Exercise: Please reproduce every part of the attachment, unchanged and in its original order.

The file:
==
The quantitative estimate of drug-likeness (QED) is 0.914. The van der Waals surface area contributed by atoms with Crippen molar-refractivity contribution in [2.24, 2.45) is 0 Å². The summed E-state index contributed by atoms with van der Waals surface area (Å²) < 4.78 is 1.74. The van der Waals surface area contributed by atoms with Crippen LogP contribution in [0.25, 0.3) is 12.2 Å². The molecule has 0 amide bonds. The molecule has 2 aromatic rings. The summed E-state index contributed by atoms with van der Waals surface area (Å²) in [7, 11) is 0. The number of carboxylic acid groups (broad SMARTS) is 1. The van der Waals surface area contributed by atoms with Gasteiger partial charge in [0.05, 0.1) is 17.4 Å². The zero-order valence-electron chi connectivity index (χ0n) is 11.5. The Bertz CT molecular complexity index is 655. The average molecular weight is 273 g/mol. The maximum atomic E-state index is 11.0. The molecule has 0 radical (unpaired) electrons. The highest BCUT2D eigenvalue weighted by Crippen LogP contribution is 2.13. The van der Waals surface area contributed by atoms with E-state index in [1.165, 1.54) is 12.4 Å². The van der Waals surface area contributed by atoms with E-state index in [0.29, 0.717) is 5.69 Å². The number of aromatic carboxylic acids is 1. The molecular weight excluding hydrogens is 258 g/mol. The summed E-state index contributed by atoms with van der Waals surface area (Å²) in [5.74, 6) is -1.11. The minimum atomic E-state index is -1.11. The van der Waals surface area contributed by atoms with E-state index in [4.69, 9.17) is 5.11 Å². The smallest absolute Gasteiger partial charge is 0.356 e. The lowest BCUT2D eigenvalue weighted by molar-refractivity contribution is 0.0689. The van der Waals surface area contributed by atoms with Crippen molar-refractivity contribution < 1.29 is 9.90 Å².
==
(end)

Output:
The quantitative estimate of drug-likeness (QED) is 0.914. The van der Waals surface area contributed by atoms with Crippen molar-refractivity contribution in [2.24, 2.45) is 0 Å². The summed E-state index contributed by atoms with van der Waals surface area (Å²) < 4.78 is 1.74. The van der Waals surface area contributed by atoms with Crippen LogP contribution in [0.25, 0.3) is 12.2 Å². The molecule has 0 amide bonds. The molecule has 2 aromatic rings. The summed E-state index contributed by atoms with van der Waals surface area (Å²) in [7, 11) is 0. The number of carboxylic acid groups (broad SMARTS) is 1. The van der Waals surface area contributed by atoms with Gasteiger partial charge in [0.05, 0.1) is 17.4 Å². The zero-order valence-electron chi connectivity index (χ0n) is 11.5. The Bertz CT molecular complexity index is 655. The average molecular weight is 273 g/mol. The maximum atomic E-state index is 11.0. The molecule has 0 radical (unpaired) electrons. The highest BCUT2D eigenvalue weighted by Crippen LogP contribution is 2.13. The van der Waals surface area contributed by atoms with E-state index in [1.165, 1.54) is 12.4 Å². The van der Waals surface area contributed by atoms with E-state index in [0.29, 0.717) is 5.69 Å². The number of aromatic carboxylic acids is 1. The molecular weight excluding hydrogens is 258 g/mol. The summed E-state index contributed by atoms with van der Waals surface area (Å²) in [5.74, 6) is -1.11. The minimum atomic E-state index is -1.11. The van der Waals surface area contributed by atoms with E-state index in [4.69, 9.17) is 5.11 Å². The smallest absolute Gasteiger partial charge is 0.356 e. The lowest BCUT2D eigenvalue weighted by molar-refractivity contribution is 0.0689. The van der Waals surface area contributed by atoms with Crippen molar-refractivity contribution < 1.29 is 9.90 Å².